- Unified Application Security: CNAPP is built on the same platform as our MVISION Cloud service, a Gartner Magic Quadrant Leader for Cloud Access Security Broker (CASB). Customers are now able to get detailed visibility and security control over their SaaS applications along with applications they are building in IaaS with the same solution. Our customers love having one console that provides a holistic picture of application risk across all teams – SaaS for consumers and IaaS for builders.
There are a lot more features I’d love to highlight, but instead I invite you to check out the solution for yourself. Visit https://mcafee.com/CNAPP for more information on our release or request a demo at https://mcafee.com/demo. We’d love to get your feedback and hear how MVISION CNAPP can help you become more empowered and responsible in the cloud.
This post contains information on products, services and/or processes in development. All information provided here is subject to change without notice at McAfee’s sole discretion. Contact your McAfee representative to obtain the latest forecast, schedule, specifications, and roadmaps.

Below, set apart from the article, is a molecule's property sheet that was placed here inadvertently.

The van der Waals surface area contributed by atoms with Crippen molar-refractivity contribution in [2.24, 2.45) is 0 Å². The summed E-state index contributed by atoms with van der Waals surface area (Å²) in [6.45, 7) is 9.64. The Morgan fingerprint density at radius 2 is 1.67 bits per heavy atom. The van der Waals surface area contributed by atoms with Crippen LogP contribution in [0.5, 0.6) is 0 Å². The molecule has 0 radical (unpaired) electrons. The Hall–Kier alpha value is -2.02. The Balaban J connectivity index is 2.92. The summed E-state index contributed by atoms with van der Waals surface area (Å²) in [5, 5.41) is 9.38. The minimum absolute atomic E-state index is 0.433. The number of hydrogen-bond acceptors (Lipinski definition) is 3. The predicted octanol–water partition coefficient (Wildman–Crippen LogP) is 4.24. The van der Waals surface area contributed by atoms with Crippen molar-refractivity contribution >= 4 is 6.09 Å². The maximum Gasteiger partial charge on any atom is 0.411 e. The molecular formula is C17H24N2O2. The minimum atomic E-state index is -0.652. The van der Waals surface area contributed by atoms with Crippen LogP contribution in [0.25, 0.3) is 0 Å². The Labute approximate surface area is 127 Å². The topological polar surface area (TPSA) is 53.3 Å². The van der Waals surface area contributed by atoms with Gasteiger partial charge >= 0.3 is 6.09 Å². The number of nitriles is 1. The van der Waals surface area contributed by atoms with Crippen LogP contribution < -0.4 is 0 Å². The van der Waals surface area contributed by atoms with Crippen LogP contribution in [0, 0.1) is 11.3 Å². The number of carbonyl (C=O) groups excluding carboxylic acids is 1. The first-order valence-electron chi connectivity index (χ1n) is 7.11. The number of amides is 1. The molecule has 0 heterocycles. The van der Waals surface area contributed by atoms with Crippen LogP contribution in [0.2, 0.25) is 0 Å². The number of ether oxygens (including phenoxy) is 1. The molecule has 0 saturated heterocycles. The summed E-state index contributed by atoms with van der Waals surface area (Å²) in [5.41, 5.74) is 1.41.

Veracode???s Chris Wysopal and Chris Eng joined Enterprise Strategy Group (ESG) Senior Analyst Dave Gruber and award-winning security writer and host of the Smashing Security podcast, Graham Cluley, at Black Hat USA to unveil the findings from a new ESG research report, Modern Application Development Security. The research is based on a survey of nearly 400 developers and security professionals, which explored the dynamic between the roles, their trigger points, the extent to which security teams understand modern development, and the buying intentions of application security (AppSec) teams.